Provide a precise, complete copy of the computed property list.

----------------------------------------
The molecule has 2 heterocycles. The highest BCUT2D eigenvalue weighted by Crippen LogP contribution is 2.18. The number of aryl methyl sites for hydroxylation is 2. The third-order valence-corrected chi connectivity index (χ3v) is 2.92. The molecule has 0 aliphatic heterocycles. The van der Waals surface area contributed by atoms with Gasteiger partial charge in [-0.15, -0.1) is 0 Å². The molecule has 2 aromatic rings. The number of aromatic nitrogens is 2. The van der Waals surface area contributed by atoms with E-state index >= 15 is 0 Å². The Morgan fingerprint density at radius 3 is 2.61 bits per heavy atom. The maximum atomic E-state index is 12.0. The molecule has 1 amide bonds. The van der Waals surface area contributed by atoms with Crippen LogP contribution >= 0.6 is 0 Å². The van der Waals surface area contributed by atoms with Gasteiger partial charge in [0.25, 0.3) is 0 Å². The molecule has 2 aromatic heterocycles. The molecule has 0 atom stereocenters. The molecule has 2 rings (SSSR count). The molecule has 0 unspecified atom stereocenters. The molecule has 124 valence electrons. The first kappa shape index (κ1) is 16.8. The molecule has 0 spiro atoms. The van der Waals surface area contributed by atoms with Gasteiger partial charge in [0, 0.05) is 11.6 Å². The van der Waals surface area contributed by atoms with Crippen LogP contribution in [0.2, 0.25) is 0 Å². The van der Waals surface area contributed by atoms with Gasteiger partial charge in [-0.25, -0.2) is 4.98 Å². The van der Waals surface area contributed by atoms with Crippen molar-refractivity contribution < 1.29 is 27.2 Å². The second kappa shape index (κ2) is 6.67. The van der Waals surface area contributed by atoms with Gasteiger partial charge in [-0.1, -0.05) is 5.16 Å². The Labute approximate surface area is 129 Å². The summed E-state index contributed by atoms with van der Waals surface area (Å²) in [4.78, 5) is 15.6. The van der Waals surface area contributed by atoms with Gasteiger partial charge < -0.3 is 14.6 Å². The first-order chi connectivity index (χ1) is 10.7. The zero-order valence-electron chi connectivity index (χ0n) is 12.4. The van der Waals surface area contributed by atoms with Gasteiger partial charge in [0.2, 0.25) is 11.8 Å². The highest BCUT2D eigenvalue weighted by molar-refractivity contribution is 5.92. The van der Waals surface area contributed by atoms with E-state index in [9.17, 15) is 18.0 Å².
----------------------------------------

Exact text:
The molecule has 2 heterocycles. The highest BCUT2D eigenvalue weighted by Crippen LogP contribution is 2.18. The number of aryl methyl sites for hydroxylation is 2. The third-order valence-corrected chi connectivity index (χ3v) is 2.92. The molecule has 0 aliphatic heterocycles. The van der Waals surface area contributed by atoms with Gasteiger partial charge in [-0.15, -0.1) is 0 Å². The molecule has 2 aromatic rings. The number of aromatic nitrogens is 2. The van der Waals surface area contributed by atoms with E-state index >= 15 is 0 Å². The Morgan fingerprint density at radius 3 is 2.61 bits per heavy atom. The maximum atomic E-state index is 12.0. The molecule has 1 amide bonds. The van der Waals surface area contributed by atoms with Crippen LogP contribution >= 0.6 is 0 Å². The van der Waals surface area contributed by atoms with Gasteiger partial charge in [0.25, 0.3) is 0 Å². The molecule has 2 aromatic heterocycles. The molecule has 0 atom stereocenters. The molecule has 2 rings (SSSR count). The molecule has 0 unspecified atom stereocenters. The molecule has 124 valence electrons. The first kappa shape index (κ1) is 16.8. The molecule has 0 spiro atoms. The van der Waals surface area contributed by atoms with Gasteiger partial charge in [0, 0.05) is 11.6 Å². The van der Waals surface area contributed by atoms with Crippen LogP contribution in [0.2, 0.25) is 0 Å². The van der Waals surface area contributed by atoms with Gasteiger partial charge in [-0.25, -0.2) is 4.98 Å². The van der Waals surface area contributed by atoms with Crippen molar-refractivity contribution < 1.29 is 27.2 Å². The second kappa shape index (κ2) is 6.67. The van der Waals surface area contributed by atoms with Gasteiger partial charge in [-0.1, -0.05) is 5.16 Å². The Labute approximate surface area is 129 Å². The summed E-state index contributed by atoms with van der Waals surface area (Å²) in [4.78, 5) is 15.6. The van der Waals surface area contributed by atoms with Gasteiger partial charge < -0.3 is 14.6 Å². The first-order chi connectivity index (χ1) is 10.7. The zero-order valence-electron chi connectivity index (χ0n) is 12.4. The van der Waals surface area contributed by atoms with Gasteiger partial charge in [0.2, 0.25) is 11.8 Å². The highest BCUT2D eigenvalue weighted by molar-refractivity contribution is 5.92. The van der Waals surface area contributed by atoms with E-state index in [9.17, 15) is 18.0 Å².